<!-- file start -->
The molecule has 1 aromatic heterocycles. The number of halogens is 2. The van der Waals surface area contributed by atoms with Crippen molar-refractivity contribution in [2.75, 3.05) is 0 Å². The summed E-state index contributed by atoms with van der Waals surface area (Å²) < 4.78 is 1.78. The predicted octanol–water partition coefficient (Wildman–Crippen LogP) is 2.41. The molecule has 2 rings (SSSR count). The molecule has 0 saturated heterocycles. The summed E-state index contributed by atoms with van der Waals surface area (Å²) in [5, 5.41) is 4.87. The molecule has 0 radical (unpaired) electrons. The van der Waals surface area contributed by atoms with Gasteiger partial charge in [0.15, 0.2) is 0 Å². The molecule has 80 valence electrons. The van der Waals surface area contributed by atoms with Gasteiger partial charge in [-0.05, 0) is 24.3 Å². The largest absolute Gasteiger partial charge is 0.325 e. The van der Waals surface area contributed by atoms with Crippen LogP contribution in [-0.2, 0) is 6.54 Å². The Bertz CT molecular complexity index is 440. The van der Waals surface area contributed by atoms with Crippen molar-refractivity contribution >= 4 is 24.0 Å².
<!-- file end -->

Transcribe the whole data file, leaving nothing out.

The molecule has 1 aromatic heterocycles. The number of halogens is 2. The van der Waals surface area contributed by atoms with Crippen molar-refractivity contribution in [2.75, 3.05) is 0 Å². The summed E-state index contributed by atoms with van der Waals surface area (Å²) < 4.78 is 1.78. The predicted octanol–water partition coefficient (Wildman–Crippen LogP) is 2.41. The molecule has 2 rings (SSSR count). The molecule has 0 saturated heterocycles. The summed E-state index contributed by atoms with van der Waals surface area (Å²) in [5, 5.41) is 4.87. The molecule has 0 radical (unpaired) electrons. The van der Waals surface area contributed by atoms with Gasteiger partial charge in [0.15, 0.2) is 0 Å². The molecule has 80 valence electrons. The van der Waals surface area contributed by atoms with Gasteiger partial charge in [-0.05, 0) is 24.3 Å². The largest absolute Gasteiger partial charge is 0.325 e. The van der Waals surface area contributed by atoms with Crippen LogP contribution in [-0.2, 0) is 6.54 Å². The Bertz CT molecular complexity index is 440. The van der Waals surface area contributed by atoms with Crippen molar-refractivity contribution >= 4 is 24.0 Å².